My son has recently started to parse the idea that people can have multiple identities or roles; a mom, a dad, a teacher, a wife, a husband, a sister, a brother, a doctor, etc. And he has subsequently realized that I am a playwright and a mom. And that I can be both as well as many other things. But it has been much harder for me to articulate that on my own than to him.
I’ve been a playwright nearly my entire life. While visiting New York recently, fellow ICWP’er, Julia Pascal, asked me what makes me write. I ultimately answered that I didn’t know how to be any other way; it’s simply in the fabric of who I am. In addition to the actual writing, I have spent a lot of time building a professional presence for myself.
I have a website, I have cards, I have a Facebook page for me as a playwright and I primarily use my personal Facebook page for theater related posts as well. I have found many ways to connect to the theater community, both here in New York and internationally.
Then there is the other part of me. I am the mother of two young children, ages 2 and 5. I have made sure that I have concentrated time in my week to spend with them because I believe the earliest years are critical to learning about and shaping who a child is. I have spent a lot of time building myself as a mother. I have found many ways to meet other parents and find resources for family activities. I always knew I’d be a mother; it’s part of the fabric of who I am.
And never the two shall meet. My writing is not appropriate for children. My children are not appropriate for my writing. I do capitalize on my experiences as a mother when giving feedback on other people’s work in a playwriting group. And, of course, I want to teach my children about theater.
I have had a number of conversations with other theater moms of young kids about being treated differently once the baby is born. It’s not that the theater community isn’t thrilled that we’re pregnant and pro-creating, hopefully giving birth to the next phenomenal actor, playwright or director; it’s what it means for us: it’s seen as a liability. And I’ve checked it out; it’s different for dads.
For theater moms of young kids, there’s an assumption that we are unavailable for rehearsals or networking events and, therefore, might not get cast or invited. These assumptions are not without merit. I routinely have to go home after a show and miss out on the critical post-show drinks/networking because I have to get up early with the kids. My weekend time, the prime time for all things theater-related, are often given over to my family.
Until recently, conferences have been impossible to go to and writers’ retreats are right out the window. But I try as hard as I can to go to friends’ and colleagues’ shows or readings, to participate in playwriting groups and to meet theater folks for coffee or dinner. Both the perception and the reality of my circumstances make the effort harder.
I am aware that there are those parents who, once in a production or when they are part of a theater administration, bring their children with them to the theater when they have to work. Getting to that point is more challenging. I was encouraged when I recently saw a call for scripts from the Boulder Ensemble Theatre Company who had received a grant specifically supporting playwrights who had families so they could attend a week-long residency.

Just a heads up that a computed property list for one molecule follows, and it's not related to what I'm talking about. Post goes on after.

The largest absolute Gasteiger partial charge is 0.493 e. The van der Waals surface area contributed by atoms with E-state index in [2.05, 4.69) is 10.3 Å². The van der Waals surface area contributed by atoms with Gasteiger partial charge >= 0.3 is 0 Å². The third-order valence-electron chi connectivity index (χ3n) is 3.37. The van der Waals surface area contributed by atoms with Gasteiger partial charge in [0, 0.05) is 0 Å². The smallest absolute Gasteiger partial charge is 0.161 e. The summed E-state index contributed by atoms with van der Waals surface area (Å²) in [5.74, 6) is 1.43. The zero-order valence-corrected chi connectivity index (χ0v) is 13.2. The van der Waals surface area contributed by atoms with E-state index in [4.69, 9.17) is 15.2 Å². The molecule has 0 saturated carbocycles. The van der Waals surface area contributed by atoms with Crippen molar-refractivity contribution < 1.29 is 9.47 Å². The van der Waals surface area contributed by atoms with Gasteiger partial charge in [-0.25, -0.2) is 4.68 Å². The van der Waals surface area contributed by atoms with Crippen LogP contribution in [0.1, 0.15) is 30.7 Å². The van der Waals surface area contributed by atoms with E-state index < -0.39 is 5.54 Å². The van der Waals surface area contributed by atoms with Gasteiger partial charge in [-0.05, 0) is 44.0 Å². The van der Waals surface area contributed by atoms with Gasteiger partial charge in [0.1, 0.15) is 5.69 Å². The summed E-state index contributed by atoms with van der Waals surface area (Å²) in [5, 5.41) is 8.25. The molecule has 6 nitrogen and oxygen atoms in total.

With the grant, playwrights received compensation for childcare while the parents were away. I was also encouraged when I attended the Great Plains Theatre Conference to see one of the playwrights had brought her baby daughter and the conference provided volunteer babysitting (for the first time in their history) when she needed to be focused. So I do see a few in-roads here and there.
This year, my worlds began to smudge. My son’s pre-school class was doing a lot of work with drama and puppets. I offered to come in to do a little playwriting exercise with them. I talked with the teachers at length about how to do it with the children’s gnat-sized attention spans and, on my way there, I was probably just as nervous as I would be at the opening of a production. I explained dialogue and action in the simplest terms and then the class “wrote” their own oral play with actors acting it out in real-time. Smudge.
This summer, I attended the Dramatists Guild conference and attended a workshop on the use of social media in playwriting. The presenter talked extensively about his Twitter conversations, philosophical or otherwise, about experiences in the theater world. But then…he also Tweets about his family and his son. “You want to be the person that people want to have a beer with.” he said. And that, to him, meant including all of your identities.
I don’t know that I am ready for that. People in my local theater circles or on joint projects generally know that I’m a parent. Those who are just meeting me for the first time (some from ICWP) are often surprised. Smudge. You would think that, even in an organization of female playwrights, that I might feel more comfortable “coming out”, as it were, to these dual parts of my personality.
But I’m not always and, after all, getting to be an adult and having conversations not about children is a refreshing change of pace. However, I have, very slowly, been posting some of my blog posts on my experiences as a parent to the ICWP listserv in a take-it-or-leave-it kind of link. And several members have responded with encouraging emails. Smudge.
So…I guess I need to accept the smudges. After five years, this should be easier, shouldn’t it? Okay. Deep breath…I am a playwright and a mom. I am a playwright and a mom. Hi, I’m Elana, and I’m a playwright and a mom.
© Elana Gartner. All rights reserved. This work may be republished, only with full attribution to the author.